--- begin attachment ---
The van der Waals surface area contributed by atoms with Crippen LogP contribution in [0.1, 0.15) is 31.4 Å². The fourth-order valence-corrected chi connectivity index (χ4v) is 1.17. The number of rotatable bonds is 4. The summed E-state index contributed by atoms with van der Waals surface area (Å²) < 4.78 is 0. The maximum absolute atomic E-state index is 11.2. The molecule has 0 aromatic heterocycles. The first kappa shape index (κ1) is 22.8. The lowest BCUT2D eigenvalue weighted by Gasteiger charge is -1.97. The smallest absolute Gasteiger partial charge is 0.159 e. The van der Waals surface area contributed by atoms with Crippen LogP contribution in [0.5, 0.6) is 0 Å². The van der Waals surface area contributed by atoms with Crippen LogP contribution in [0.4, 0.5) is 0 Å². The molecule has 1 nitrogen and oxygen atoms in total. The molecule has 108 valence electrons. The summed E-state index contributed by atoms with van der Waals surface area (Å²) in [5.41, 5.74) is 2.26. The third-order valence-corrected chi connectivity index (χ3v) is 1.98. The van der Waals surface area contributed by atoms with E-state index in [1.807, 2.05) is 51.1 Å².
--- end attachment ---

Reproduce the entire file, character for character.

The van der Waals surface area contributed by atoms with Crippen LogP contribution in [0.1, 0.15) is 31.4 Å². The fourth-order valence-corrected chi connectivity index (χ4v) is 1.17. The number of rotatable bonds is 4. The summed E-state index contributed by atoms with van der Waals surface area (Å²) < 4.78 is 0. The maximum absolute atomic E-state index is 11.2. The molecule has 0 aromatic heterocycles. The first kappa shape index (κ1) is 22.8. The lowest BCUT2D eigenvalue weighted by Gasteiger charge is -1.97. The smallest absolute Gasteiger partial charge is 0.159 e. The van der Waals surface area contributed by atoms with Crippen LogP contribution in [0.5, 0.6) is 0 Å². The van der Waals surface area contributed by atoms with Crippen LogP contribution in [0.4, 0.5) is 0 Å². The molecule has 1 nitrogen and oxygen atoms in total. The molecule has 108 valence electrons. The summed E-state index contributed by atoms with van der Waals surface area (Å²) in [5.41, 5.74) is 2.26. The third-order valence-corrected chi connectivity index (χ3v) is 1.98. The van der Waals surface area contributed by atoms with E-state index in [1.807, 2.05) is 51.1 Å².